By Varghese Thomas, global head of financial services at Savvis
“In this world nothing can be said to be certain, except death and taxes.” Benjamin Franklin, 1789. An obvious addition to the list in the financial market is “change”. What changes are we talking about?
- Regulatory and Structural Change - In the U.S. we have the Dodd-Frank Wall Street Reform Act, plus the SEC’s ongoing review of potential curbs on high frequency trading, naked access and dark pools. In Europe it’s the MiFID review, UCITS and longer term Basel III, essentially resulting in a number of structural changes within the financial markets that firms must address. Liquidity fragmentation, municipal bonds and over-the-counter (OTC) instruments moving to exchanges, and multi-asset class trading are just a few examples that spring to mind. No doubt some uncertainty will lead to reviews and even further change down the track - which market participants, and the solutions providers who service them, must be in a position to respond to in a timely fashion.
- Environmental Change - What I’m referring to are firms’ own operating environments. We regularly hear our clients say that they’re under pressure to do more with less. Couple this with a need to be able to respond rapidly to their business units’ constantly changing requirements, it’s no wonder that IT departments in a number of firms struggle to deliver quickly, when they’re already stretched just “holding down the fort.” For instance, the rapid growth in existing and emerging markets in Asia has many financial institutions redeploying or increasing resources in order to participate. Firms will need the flexibility and reach of their IT partners to manage through the various challenges to operate in new environments.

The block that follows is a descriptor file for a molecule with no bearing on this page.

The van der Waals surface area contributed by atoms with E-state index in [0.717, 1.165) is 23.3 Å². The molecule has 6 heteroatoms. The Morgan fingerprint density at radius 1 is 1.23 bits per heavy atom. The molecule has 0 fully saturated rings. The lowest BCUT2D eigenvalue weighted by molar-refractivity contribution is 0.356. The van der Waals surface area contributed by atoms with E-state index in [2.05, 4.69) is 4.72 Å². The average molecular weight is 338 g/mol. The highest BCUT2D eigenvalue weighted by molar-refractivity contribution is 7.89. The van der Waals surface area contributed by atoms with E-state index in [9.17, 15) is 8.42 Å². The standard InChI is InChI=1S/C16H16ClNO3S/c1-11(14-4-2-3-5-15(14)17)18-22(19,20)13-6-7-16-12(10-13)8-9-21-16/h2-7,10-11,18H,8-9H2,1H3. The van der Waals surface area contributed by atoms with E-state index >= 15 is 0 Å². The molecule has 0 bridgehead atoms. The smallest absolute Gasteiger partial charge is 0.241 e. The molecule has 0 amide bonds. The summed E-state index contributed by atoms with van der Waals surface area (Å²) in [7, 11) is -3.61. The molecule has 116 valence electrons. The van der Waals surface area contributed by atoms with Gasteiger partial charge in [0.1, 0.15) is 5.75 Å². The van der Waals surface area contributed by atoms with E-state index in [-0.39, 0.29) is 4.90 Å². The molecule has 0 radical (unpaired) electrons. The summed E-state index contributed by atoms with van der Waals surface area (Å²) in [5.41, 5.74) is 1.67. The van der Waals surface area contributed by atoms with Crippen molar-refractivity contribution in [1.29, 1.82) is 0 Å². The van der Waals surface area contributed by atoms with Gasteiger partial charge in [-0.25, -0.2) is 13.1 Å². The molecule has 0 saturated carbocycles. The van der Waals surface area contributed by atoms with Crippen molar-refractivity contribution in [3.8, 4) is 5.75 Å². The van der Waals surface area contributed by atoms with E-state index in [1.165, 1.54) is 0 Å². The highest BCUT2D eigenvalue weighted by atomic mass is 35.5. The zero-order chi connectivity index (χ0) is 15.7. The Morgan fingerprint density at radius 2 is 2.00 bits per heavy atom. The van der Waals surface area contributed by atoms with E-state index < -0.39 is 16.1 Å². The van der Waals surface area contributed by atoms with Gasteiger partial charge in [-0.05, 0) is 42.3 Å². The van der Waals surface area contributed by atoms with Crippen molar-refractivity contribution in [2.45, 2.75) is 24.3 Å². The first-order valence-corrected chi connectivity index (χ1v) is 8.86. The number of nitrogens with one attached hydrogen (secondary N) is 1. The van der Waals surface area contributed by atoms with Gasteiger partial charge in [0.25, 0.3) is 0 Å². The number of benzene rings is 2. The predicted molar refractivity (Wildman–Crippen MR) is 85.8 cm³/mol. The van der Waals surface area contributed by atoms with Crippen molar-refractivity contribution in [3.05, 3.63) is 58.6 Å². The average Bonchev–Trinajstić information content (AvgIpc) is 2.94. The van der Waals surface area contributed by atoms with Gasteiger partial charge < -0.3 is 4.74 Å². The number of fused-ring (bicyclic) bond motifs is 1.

- Technological Change - Moore’s law has shown that computing power continues to increase as associated cost and footprint decreases. Add to this the proliferation in high frequency/automated trading systems - in which proponents look to shave microseconds off the time it takes to receive and act upon a price - and it’s obvious that trading firms need to be able to leverage best-of-breed technology to remain competitive. Given the previous point, it can be difficult for many firms to allocate resources to constantly assess and implement new IT infrastructure.
In order to embrace constant change, organisations should look to a service provider which they can work closely with to tailor solutions to meet their needs, freeing resources to focus on their own core competencies and be able to respond to further changes as they arise.
Varghese Thomas is global head of financial services at Savvis